If there’s a running theme throughout all of them, it’s the futility of trying to keep girls from reaching the inevitable – no, not men, womanhood. The tower is the means in which the parental figures try to keep their daughters innocent and childlike forever instead of letting them flourish and learn out in the world. It never works, obviously, since knowledge and arguably temptation comes in the form of the prince. Whoever’s holding Rapunzel prisoner, be it witch or ogre, is furious that their daughter is “tainted” by the outside world and “ungrateful” for all that they have given her to keep her happy (barring the one thing she does want, real freedom). It’s an ugly but honest reflection of how society views girls through the Madonna-Whore dichotomy; if they can’t be sweet and pure forever, then they’re sullied and to blame for the mishaps they face when trying to grow up, things they should have been able to endure if the parents in question had helped them to understand instead of smothering them out of their own selfishness. Rapunzel does get her wish for freedom, but at the cost of being cast out of her childhood home – it was an entrapment, yes, but also the only world she’s ever known up until then. Ultimately the power of love comes through because fairy tales (at least in anything that isn’t Into The Woods).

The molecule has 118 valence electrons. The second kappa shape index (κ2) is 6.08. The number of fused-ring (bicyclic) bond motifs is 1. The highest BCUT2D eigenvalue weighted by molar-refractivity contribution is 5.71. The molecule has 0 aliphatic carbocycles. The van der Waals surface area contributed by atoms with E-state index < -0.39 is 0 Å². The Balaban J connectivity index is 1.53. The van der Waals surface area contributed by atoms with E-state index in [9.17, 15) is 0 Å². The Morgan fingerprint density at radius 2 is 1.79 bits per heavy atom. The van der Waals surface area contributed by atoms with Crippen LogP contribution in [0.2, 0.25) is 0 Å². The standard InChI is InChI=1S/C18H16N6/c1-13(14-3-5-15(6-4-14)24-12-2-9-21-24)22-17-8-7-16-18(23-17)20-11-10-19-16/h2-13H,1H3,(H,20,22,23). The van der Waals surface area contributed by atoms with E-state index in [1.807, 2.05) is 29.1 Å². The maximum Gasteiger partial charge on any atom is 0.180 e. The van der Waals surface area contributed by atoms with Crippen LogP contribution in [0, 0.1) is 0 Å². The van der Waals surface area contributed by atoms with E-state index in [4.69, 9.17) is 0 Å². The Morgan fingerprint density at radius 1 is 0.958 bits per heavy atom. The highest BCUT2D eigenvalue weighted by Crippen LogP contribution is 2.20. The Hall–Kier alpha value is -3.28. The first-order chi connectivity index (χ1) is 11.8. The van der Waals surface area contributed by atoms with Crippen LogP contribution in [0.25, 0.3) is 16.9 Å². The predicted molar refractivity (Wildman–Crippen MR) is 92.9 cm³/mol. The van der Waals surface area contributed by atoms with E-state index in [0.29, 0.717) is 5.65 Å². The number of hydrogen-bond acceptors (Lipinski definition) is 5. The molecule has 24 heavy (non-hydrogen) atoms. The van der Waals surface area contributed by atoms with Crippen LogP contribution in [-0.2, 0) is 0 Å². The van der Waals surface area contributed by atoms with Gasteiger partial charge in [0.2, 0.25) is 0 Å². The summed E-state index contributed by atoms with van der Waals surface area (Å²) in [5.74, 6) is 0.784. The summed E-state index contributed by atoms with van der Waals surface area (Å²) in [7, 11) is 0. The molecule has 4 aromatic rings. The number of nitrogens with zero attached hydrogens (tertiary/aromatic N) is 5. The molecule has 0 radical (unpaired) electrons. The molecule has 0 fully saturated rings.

So knowing all this, how well does Faerie Tale Theatre tell the story of Rapunzel?
Well, you already read this far…Continue reading
Disney, Disney Plus, disney podcast, Haley Baker Callahan, Micah Hirsch, NatGeo, national geographic, national geographic special, podcast, television animation, television review, television series, The Emperor's New Podcast, the emperor's new school, tony goldmark, viking raid, vikings
For those who don’t know, Escape From Vault Disney is hosted by Tony Goldmark, whose work I’m a big fan of. EFVD’s Randomizer saw fit to bestow upon him, hilarious person Ryan Hipp, massively-smarter-than-the-material-given Haley Baker Callahan, and myself the NatGeo special Viking Warrior Women. It’s…not as exciting as it sounds, but we had a hell of a time talking about it.
Micah Hirsch, the internet’s biggest Emperor’s New Groove fan, brought me on to discuss an episode of the animated spinoff series, The Emperor’s New School, with Land Before Time-Land co-host Madeline Maye and gaming streamer DGil. Listen in awe as we ramble on about carnivals, Kuzco’s ego, and how much fun Patrick Warburton’s screams are.
Tony, Micah, thanks for having me on your shows! See you guys tomorrow when I drop the next Faerie Tale Theatre review!